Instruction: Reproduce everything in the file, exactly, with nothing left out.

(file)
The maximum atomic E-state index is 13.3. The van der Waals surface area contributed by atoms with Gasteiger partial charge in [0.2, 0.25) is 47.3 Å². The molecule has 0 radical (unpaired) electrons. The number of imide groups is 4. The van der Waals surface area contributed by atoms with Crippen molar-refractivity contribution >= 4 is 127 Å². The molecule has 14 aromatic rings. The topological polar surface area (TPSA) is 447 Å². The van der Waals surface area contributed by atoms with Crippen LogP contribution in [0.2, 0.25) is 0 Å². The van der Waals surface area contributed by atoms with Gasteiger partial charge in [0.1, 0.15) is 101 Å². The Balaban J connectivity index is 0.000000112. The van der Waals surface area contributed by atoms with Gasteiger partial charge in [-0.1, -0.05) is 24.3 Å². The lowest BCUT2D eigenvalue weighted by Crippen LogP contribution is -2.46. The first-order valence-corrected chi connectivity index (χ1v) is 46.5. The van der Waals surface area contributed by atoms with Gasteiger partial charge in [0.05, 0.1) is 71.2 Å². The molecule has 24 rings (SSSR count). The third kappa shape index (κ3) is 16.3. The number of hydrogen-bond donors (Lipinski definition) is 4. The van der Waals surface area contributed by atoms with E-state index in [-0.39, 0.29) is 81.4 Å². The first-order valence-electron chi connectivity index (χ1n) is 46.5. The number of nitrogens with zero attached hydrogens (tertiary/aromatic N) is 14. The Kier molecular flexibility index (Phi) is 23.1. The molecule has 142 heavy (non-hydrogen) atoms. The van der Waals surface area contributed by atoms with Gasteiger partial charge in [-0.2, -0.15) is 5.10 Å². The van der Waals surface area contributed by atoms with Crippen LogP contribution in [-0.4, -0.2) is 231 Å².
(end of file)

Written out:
The maximum atomic E-state index is 13.3. The van der Waals surface area contributed by atoms with Gasteiger partial charge in [0.2, 0.25) is 47.3 Å². The molecule has 0 radical (unpaired) electrons. The number of imide groups is 4. The van der Waals surface area contributed by atoms with Crippen molar-refractivity contribution >= 4 is 127 Å². The molecule has 14 aromatic rings. The topological polar surface area (TPSA) is 447 Å². The van der Waals surface area contributed by atoms with Crippen LogP contribution in [0.2, 0.25) is 0 Å². The van der Waals surface area contributed by atoms with Gasteiger partial charge in [0.1, 0.15) is 101 Å². The Balaban J connectivity index is 0.000000112. The van der Waals surface area contributed by atoms with Gasteiger partial charge in [-0.1, -0.05) is 24.3 Å². The lowest BCUT2D eigenvalue weighted by Crippen LogP contribution is -2.46. The first-order valence-corrected chi connectivity index (χ1v) is 46.5. The van der Waals surface area contributed by atoms with Gasteiger partial charge in [0.05, 0.1) is 71.2 Å². The molecule has 24 rings (SSSR count). The third kappa shape index (κ3) is 16.3. The number of hydrogen-bond donors (Lipinski definition) is 4. The van der Waals surface area contributed by atoms with E-state index in [-0.39, 0.29) is 81.4 Å². The first-order valence-electron chi connectivity index (χ1n) is 46.5. The number of nitrogens with zero attached hydrogens (tertiary/aromatic N) is 14. The Kier molecular flexibility index (Phi) is 23.1. The molecule has 142 heavy (non-hydrogen) atoms. The van der Waals surface area contributed by atoms with Gasteiger partial charge in [-0.2, -0.15) is 5.10 Å². The van der Waals surface area contributed by atoms with Crippen LogP contribution in [-0.4, -0.2) is 231 Å².